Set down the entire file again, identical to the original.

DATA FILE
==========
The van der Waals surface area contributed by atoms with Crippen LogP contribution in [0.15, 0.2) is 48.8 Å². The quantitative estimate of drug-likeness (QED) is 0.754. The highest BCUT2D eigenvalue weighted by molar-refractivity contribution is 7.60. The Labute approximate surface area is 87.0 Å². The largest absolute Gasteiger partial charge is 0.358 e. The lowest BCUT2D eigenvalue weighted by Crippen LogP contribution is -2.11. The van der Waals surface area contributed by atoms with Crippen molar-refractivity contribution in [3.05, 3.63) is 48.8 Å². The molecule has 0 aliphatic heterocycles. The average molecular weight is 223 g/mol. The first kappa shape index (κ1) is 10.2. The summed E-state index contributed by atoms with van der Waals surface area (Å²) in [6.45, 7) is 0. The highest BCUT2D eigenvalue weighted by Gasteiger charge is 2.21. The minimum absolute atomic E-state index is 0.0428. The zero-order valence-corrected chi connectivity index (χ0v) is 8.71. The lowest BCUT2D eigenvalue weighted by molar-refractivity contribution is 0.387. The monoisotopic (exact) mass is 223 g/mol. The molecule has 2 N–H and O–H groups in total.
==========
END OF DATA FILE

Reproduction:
The van der Waals surface area contributed by atoms with Crippen LogP contribution in [0.15, 0.2) is 48.8 Å². The quantitative estimate of drug-likeness (QED) is 0.754. The highest BCUT2D eigenvalue weighted by molar-refractivity contribution is 7.60. The Labute approximate surface area is 87.0 Å². The largest absolute Gasteiger partial charge is 0.358 e. The lowest BCUT2D eigenvalue weighted by Crippen LogP contribution is -2.11. The van der Waals surface area contributed by atoms with Crippen molar-refractivity contribution in [3.05, 3.63) is 48.8 Å². The molecule has 0 aliphatic heterocycles. The average molecular weight is 223 g/mol. The first kappa shape index (κ1) is 10.2. The summed E-state index contributed by atoms with van der Waals surface area (Å²) in [6.45, 7) is 0. The highest BCUT2D eigenvalue weighted by Gasteiger charge is 2.21. The minimum absolute atomic E-state index is 0.0428. The zero-order valence-corrected chi connectivity index (χ0v) is 8.71. The lowest BCUT2D eigenvalue weighted by molar-refractivity contribution is 0.387. The monoisotopic (exact) mass is 223 g/mol. The molecule has 2 N–H and O–H groups in total.